• Google's News Search API provides news articles, images, bylines, and article summaries. Google deprecated this API on May 26, 2011, but it will remain operational for at least 2.5-3 years after that date. At some point, ForcePad will need to transition to a different news API.

ForcePad communicates with these APIs over HTTPS.

App Components

ForcePad uses Salesforce components:

And a number of third-party components:

Areas for Improvement

Much is there to do on ForcePad. Some unsolved problems:

  • The Metadata Problem(tm). That is, suppose you're editing a record and your admin adds a new required field to that object, or deletes a field, or maybe removes a recordtype, or, heck, deletes the whole object. Maybe the admin switched your profile. Staying in metadata-sync with the server is always a tradeoff with caching. ForcePad currently lands heavily on the side of caching, describing most objects and layouts just once when encountered and never again until next login/refresh.
  • Standard Objects deserve special handling. Lists of contacts and leads in the should be sorted by last name. Standard objects need additional customized listviews, like My Upcoming Events, My Open Tasks, My Opportunities Closing This Month. How flexible and declaractive can we make in-app list views given we don't have access to standard list views?
  • I find the landscape experience to be far superior to portrait. In portrait, navigating down enough levels of windows will keep reassigning your browse button, and you'll have to drag all the way back to the top to access it. In landscape the master navigation and record list is always visible. In short, the app needs a big navigational redesign that works equally well in portrait and landscape.
  • Session refresh. This is tricky because SFiPad uses both SOAP and REST, either one of which could expire at any time. When the session refreshes for one, it needs to be updated in the other. See this issue.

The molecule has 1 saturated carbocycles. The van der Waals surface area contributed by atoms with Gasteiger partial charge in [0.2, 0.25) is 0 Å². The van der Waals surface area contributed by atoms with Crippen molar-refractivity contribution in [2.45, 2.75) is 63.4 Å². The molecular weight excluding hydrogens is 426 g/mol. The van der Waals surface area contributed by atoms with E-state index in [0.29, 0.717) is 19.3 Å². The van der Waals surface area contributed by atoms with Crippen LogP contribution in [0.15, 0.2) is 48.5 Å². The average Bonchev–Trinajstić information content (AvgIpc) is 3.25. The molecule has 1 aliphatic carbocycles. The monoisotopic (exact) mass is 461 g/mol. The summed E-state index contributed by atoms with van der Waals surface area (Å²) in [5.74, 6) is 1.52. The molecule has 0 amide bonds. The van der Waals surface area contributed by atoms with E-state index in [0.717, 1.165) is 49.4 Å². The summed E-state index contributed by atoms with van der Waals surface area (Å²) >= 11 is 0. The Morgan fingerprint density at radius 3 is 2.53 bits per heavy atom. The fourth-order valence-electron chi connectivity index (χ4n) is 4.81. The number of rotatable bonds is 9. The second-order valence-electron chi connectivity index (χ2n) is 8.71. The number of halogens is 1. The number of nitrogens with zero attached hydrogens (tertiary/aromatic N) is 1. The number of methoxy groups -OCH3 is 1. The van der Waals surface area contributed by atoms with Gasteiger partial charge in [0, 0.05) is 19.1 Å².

Some other things to do:

  • OpportunityLineItems and QuoteLineItems need special handling (price books, products) and are not available to create or edit in the app today.
  • ForcePad doesn't support creating or editing objects that do not have page layouts (e.g. contact roles, account teams, etc) with the exception of Case Comments, for which I added a special hack to support. Nor does the app support viewing objects without page layouts, except in related lists.
  • Object list views have an API, but the API requires sysadmin (MAD/VAD). Not workable for normal users.
  • Chatter feeds are a popular request. The iOS Chatter team aims to release some reusable components later this year.
  • The Account News feature uses Google's News API, which Google deprecated in May 2011. ForcePad will eventually need a replacement news source or I'll have to remove the feature.
  • Offline access is a feature that adds convenience at the cost of added complexity (secure storage, record sync, delayed upserts) and security considerations (it allows downloading mass amounts of data)
  • PIN lock
  • Editing rich text fields
  • Displaying images in formula fields
  • Displaying in-line Visualforce pages on record page layouts
  • Document viewing for Attachments, Content, chatter feed posts, static resources(?)